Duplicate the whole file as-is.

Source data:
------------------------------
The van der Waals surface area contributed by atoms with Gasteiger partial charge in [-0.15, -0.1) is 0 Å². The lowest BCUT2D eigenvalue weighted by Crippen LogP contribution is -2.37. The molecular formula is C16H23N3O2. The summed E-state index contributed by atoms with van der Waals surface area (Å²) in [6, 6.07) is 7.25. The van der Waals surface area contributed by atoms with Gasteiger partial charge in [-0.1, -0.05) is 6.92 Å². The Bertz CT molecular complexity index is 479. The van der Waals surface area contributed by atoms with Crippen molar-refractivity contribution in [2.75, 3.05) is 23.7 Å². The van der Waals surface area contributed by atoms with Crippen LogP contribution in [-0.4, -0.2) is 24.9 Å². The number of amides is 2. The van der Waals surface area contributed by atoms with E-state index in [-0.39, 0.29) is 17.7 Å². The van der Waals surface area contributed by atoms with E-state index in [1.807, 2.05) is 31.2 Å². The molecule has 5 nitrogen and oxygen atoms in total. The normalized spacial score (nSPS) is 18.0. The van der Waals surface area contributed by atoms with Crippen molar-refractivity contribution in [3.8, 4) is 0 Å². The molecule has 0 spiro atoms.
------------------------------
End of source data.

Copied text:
The van der Waals surface area contributed by atoms with Gasteiger partial charge in [-0.15, -0.1) is 0 Å². The lowest BCUT2D eigenvalue weighted by Crippen LogP contribution is -2.37. The molecular formula is C16H23N3O2. The summed E-state index contributed by atoms with van der Waals surface area (Å²) in [6, 6.07) is 7.25. The van der Waals surface area contributed by atoms with Gasteiger partial charge in [-0.1, -0.05) is 6.92 Å². The Bertz CT molecular complexity index is 479. The van der Waals surface area contributed by atoms with Crippen molar-refractivity contribution in [2.75, 3.05) is 23.7 Å². The van der Waals surface area contributed by atoms with Crippen LogP contribution in [-0.4, -0.2) is 24.9 Å². The number of amides is 2. The van der Waals surface area contributed by atoms with E-state index in [-0.39, 0.29) is 17.7 Å². The van der Waals surface area contributed by atoms with E-state index in [1.807, 2.05) is 31.2 Å². The molecule has 5 nitrogen and oxygen atoms in total. The normalized spacial score (nSPS) is 18.0. The van der Waals surface area contributed by atoms with Crippen molar-refractivity contribution in [3.8, 4) is 0 Å². The molecule has 0 spiro atoms.